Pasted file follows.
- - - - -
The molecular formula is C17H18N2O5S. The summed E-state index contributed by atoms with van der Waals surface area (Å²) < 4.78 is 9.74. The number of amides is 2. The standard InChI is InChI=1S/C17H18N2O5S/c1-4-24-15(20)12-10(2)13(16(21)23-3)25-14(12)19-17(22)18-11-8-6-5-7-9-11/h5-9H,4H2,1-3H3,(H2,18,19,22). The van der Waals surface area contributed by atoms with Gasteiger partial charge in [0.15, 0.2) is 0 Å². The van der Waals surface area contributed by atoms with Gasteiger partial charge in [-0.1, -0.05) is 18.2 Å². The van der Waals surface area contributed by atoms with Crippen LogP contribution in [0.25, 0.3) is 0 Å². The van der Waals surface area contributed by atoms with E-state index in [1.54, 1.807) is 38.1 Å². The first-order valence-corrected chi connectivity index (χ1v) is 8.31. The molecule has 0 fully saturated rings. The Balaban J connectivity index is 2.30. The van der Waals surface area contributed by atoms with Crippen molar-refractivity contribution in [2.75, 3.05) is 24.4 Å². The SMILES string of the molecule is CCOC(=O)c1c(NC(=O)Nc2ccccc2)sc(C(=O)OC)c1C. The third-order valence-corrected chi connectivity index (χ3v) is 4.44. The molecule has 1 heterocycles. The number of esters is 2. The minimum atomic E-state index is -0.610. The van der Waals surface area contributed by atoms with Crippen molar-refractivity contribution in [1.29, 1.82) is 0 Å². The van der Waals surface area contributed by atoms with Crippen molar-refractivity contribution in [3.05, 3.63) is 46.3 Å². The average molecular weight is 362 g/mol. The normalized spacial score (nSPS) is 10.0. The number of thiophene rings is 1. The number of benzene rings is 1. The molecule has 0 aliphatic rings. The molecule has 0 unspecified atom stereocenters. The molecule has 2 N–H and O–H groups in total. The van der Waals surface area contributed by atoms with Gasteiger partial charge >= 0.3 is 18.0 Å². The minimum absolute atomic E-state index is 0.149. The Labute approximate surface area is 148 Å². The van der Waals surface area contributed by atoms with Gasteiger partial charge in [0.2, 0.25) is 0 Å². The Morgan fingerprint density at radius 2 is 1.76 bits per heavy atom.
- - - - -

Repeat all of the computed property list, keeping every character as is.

The molecular formula is C17H18N2O5S. The summed E-state index contributed by atoms with van der Waals surface area (Å²) < 4.78 is 9.74. The number of amides is 2. The standard InChI is InChI=1S/C17H18N2O5S/c1-4-24-15(20)12-10(2)13(16(21)23-3)25-14(12)19-17(22)18-11-8-6-5-7-9-11/h5-9H,4H2,1-3H3,(H2,18,19,22). The van der Waals surface area contributed by atoms with Gasteiger partial charge in [0.15, 0.2) is 0 Å². The van der Waals surface area contributed by atoms with Gasteiger partial charge in [-0.1, -0.05) is 18.2 Å². The van der Waals surface area contributed by atoms with Crippen LogP contribution in [0.25, 0.3) is 0 Å². The van der Waals surface area contributed by atoms with E-state index in [1.54, 1.807) is 38.1 Å². The first-order valence-corrected chi connectivity index (χ1v) is 8.31. The molecule has 0 fully saturated rings. The Balaban J connectivity index is 2.30. The van der Waals surface area contributed by atoms with Crippen molar-refractivity contribution in [2.75, 3.05) is 24.4 Å². The SMILES string of the molecule is CCOC(=O)c1c(NC(=O)Nc2ccccc2)sc(C(=O)OC)c1C. The third-order valence-corrected chi connectivity index (χ3v) is 4.44. The molecule has 1 heterocycles. The number of esters is 2. The minimum atomic E-state index is -0.610. The van der Waals surface area contributed by atoms with Crippen molar-refractivity contribution in [1.29, 1.82) is 0 Å². The van der Waals surface area contributed by atoms with Crippen molar-refractivity contribution in [3.05, 3.63) is 46.3 Å². The average molecular weight is 362 g/mol. The normalized spacial score (nSPS) is 10.0. The number of thiophene rings is 1. The number of benzene rings is 1. The molecule has 0 aliphatic rings. The molecule has 0 unspecified atom stereocenters. The molecule has 2 N–H and O–H groups in total. The van der Waals surface area contributed by atoms with Gasteiger partial charge >= 0.3 is 18.0 Å². The minimum absolute atomic E-state index is 0.149. The Labute approximate surface area is 148 Å². The van der Waals surface area contributed by atoms with Gasteiger partial charge in [0.2, 0.25) is 0 Å². The Morgan fingerprint density at radius 2 is 1.76 bits per heavy atom.